Belle of the Ball Leroy Anderson
If marches and waltzes are inherently Viennese, Mazurkas are intrinsically Polish and nocturnes are forever Irish at their core, much of the world’s greatest ballet music will always be associated with one city: Paris.
It was here that Chopin’s Les Sylphides – seen as the first truly Romantic ballet – was premiered, and it was also the city where Stravinsky’s Rite of Spring caused a riot at its first performance in 1913. In between these two landmark events came the world premiere of Coppélia in 1870.
Unusually for its time, the principal male role is danced by a woman. In terms of plot, Coppélia is a carbon copy of Offenbach’s The Tales of Hoffmann. Both take as their inspiration E. T. A. Hoffmann’s story Der Sandman – a fantastical tale of a dancing doll being brought to life by her creator, the toymaker Dr Coppélius.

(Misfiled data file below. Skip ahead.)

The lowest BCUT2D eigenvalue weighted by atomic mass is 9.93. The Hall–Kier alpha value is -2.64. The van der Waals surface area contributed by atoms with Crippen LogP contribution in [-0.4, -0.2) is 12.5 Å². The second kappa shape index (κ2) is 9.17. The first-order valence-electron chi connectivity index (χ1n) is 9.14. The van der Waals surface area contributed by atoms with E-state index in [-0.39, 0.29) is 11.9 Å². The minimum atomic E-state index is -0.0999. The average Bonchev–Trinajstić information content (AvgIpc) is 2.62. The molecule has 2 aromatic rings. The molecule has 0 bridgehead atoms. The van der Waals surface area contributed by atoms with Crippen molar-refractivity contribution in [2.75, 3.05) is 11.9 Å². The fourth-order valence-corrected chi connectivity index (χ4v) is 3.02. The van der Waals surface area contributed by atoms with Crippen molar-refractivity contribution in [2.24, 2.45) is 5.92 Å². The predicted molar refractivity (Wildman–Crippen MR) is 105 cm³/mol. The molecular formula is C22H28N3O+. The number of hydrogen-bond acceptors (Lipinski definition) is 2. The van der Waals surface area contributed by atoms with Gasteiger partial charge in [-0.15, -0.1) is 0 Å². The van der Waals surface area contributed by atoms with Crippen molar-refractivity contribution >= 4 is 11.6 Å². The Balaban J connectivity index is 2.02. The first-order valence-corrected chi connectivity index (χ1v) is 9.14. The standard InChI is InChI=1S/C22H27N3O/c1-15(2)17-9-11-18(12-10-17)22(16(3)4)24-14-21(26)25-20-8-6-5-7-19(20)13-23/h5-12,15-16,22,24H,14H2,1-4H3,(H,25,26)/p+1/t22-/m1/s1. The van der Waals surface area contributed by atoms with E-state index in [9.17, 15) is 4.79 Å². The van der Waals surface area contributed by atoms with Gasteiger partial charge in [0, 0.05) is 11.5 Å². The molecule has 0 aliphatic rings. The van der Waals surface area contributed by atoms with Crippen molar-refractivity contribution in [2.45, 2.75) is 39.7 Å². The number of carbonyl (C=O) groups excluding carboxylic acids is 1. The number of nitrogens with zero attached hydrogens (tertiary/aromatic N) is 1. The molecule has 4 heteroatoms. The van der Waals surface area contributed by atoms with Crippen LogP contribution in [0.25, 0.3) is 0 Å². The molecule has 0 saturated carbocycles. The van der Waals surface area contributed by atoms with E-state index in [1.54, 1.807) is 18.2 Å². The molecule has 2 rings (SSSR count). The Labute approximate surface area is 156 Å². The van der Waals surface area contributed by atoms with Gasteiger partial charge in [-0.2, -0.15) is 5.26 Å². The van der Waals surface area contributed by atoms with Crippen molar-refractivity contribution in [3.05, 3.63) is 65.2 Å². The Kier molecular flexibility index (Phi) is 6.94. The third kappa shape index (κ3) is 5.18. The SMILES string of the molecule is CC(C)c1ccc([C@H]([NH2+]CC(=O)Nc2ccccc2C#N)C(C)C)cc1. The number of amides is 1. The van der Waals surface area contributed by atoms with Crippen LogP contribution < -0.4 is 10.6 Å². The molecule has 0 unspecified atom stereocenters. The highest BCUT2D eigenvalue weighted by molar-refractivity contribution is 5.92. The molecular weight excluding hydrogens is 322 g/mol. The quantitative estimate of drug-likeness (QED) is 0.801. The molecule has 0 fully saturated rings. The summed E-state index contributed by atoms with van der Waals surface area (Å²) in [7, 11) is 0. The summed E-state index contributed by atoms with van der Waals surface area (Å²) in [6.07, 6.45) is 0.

Elements of comedy run through the ballet: the doctor imagines that he has succeeded in bringing Coppélia to life when he has, in fact, been dreaming. Musically, from the dainty Waltz to the rousing Mazurka, Coppélia is packed full of bright, saccharine tunes. In that sense, it’s a sort of French Nutcracker – and a delightful one at that.
Orchestra of the Royal Opera House; Mark Ermler (conductor). Conifer: ROH 006.